Book Blog--CHANTRESS by Amy Butler Greenfield
“Sing, and the darkness will find you.” This warning has haunted fifteen-year-old Lucy ever since she was eight and shipwrecked on a lonely island. Lucy’s guardian, Norrie, has lots of rules, but the most important is that Lucy must never sing. Not ever. Now it is 1667, Lucy is fifteen, and on All Hallows’ Eve, Lucy hears a tantalizing melody on the wind. She can’t help but sing—and she is swept into darkness.
When she awakes in England, Lucy hears powerful men discussing Chantresses—women who can sing magic into the world. They are hunting her, but she escapes and finds sanctuary with the Invisible College, an organization plotting to overthrow the nefarious Lord Protector. The only person powerful enough to bring about his downfall is a Chantress. And Lucy is the last one in England.
Lucy struggles to master the song-spells and harness her power, but the Lord Protector is moving quickly. And her feelings for Nat, an Invisible College apprentice and scientist who deeply distrusts her magic, only add to her confusion...
Time is running out, and the fate of England hangs in the balance in this entrancing novel that is atmospheric and lyrical, dangerous and romantic. (from Goodreads)
I've been a little crazy with deadlines and refreshing my research for Book 3, so reading a work of fiction--especially one as good as this--has been a wonderful escape. It was also wonderfully eye-opening.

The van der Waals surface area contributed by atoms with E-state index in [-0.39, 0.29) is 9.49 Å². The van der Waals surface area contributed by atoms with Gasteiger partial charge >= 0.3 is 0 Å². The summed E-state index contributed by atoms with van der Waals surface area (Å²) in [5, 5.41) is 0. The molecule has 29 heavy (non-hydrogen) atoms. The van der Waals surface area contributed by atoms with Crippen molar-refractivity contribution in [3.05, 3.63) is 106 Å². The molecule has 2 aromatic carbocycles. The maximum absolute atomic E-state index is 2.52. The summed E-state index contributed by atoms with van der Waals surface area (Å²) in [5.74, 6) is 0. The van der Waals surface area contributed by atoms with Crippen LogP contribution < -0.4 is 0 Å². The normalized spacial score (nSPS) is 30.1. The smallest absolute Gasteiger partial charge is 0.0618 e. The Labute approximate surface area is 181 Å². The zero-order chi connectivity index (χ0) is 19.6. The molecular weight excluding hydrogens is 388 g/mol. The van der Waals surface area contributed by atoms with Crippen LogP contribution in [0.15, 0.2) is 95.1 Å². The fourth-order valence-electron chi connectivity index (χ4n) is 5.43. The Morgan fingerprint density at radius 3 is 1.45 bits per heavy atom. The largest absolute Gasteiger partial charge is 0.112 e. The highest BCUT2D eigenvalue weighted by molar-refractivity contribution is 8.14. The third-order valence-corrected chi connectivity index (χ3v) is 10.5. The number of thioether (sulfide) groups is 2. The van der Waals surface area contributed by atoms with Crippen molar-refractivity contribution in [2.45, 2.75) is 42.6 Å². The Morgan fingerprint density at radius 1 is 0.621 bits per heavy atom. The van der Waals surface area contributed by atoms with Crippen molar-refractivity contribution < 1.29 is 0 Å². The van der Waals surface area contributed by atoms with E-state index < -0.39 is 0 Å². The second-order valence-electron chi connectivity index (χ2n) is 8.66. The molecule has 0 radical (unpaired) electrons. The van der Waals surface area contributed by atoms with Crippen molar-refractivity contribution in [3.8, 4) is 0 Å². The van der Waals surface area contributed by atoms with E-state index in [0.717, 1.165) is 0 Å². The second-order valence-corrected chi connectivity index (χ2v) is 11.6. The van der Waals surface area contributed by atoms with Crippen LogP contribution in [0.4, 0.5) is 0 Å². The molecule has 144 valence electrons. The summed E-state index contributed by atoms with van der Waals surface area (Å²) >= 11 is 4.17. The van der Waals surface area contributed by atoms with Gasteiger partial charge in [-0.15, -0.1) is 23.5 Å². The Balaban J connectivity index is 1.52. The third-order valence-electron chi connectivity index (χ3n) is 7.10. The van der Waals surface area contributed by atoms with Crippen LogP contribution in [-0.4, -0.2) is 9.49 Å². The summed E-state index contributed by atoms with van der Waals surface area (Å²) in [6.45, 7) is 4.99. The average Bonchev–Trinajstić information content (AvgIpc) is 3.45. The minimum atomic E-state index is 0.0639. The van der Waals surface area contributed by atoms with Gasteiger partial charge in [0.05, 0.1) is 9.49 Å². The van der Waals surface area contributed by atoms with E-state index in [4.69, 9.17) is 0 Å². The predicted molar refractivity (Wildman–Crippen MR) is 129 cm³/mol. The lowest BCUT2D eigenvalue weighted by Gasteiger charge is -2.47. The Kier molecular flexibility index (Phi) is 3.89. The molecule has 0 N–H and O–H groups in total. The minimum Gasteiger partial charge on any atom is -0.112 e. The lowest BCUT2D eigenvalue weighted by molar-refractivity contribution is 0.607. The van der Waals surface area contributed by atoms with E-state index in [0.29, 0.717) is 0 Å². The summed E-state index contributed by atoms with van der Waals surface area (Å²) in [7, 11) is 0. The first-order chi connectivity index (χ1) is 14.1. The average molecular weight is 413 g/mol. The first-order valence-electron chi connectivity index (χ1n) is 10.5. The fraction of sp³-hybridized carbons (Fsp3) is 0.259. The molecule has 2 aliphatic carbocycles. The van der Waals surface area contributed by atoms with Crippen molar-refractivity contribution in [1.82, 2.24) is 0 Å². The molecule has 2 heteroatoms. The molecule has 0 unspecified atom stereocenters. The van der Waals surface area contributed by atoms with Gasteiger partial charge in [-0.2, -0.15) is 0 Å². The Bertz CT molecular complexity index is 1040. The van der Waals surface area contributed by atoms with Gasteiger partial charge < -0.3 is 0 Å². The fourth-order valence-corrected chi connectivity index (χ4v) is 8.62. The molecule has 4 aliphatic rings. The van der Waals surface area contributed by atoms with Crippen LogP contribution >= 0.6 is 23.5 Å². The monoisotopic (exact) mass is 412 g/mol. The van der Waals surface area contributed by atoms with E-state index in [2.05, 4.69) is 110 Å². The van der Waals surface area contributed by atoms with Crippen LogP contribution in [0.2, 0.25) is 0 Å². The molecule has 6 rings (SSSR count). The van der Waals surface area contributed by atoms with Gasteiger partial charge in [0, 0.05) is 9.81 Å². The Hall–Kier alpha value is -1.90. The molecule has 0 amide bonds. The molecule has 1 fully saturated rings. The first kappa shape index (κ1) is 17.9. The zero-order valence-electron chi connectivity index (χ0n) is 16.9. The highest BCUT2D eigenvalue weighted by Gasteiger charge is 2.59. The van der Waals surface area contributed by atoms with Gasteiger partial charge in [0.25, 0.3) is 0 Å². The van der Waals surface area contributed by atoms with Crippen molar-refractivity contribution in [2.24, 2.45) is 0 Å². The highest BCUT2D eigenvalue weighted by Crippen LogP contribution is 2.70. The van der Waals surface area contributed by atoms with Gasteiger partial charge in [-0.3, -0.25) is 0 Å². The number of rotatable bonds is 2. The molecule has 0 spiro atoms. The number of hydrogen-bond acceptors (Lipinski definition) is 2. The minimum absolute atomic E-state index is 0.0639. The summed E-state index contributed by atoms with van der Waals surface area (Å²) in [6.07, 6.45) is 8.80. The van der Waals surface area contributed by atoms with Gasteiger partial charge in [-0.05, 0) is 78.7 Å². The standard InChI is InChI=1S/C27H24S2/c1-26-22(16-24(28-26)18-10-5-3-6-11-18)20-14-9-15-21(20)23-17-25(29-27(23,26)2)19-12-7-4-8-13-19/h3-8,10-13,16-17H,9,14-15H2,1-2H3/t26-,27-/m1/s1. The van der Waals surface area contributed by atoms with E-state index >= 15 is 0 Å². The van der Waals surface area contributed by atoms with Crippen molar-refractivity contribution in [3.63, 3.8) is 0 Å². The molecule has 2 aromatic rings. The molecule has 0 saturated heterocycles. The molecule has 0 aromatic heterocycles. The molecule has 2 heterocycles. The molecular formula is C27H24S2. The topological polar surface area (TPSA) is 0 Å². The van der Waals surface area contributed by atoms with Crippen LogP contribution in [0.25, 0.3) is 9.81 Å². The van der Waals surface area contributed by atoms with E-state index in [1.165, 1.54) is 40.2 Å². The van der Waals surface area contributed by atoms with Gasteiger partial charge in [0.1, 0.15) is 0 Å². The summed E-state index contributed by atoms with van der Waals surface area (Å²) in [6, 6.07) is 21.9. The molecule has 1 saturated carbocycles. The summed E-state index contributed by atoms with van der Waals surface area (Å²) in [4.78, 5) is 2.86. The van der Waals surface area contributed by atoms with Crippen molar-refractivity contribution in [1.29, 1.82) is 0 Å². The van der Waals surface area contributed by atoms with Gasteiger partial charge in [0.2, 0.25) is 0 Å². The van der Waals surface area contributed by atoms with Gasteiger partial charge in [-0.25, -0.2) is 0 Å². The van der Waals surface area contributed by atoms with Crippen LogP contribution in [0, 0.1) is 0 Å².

One of my favorite questions is "What if?" so I'm a big fan of alternative history, though I can't say I've read nearly enough of it. The historical question in CHANTRESS is "What if Charles I wasn't beheaded, but instead suppressed Parliament and the Commonwealth never happened?" And then "What if the king and many of his councillors were massacred in a Gunpowder-type Plot that worked?"
And then, of course, what if there were women (like Morgan le Fay) who inherited the ability to perform magic--through singing the magic already existing in the world?
Because Greenfield has done her research and writes so vividly and lyrically, the world and all of its inherent twists and turns are completely believable. I fell in love with Lucy and her strength, and with Nat and his incisive scientific questioning. I fell even more in love with the Invisible College and their distinctive links to the members of the real Royal Society of London for Improving Natural Knowledge.
This book works so well as a stand-alone I began to wonder if it is, and I was delighted to discover there will be more. I can't wait.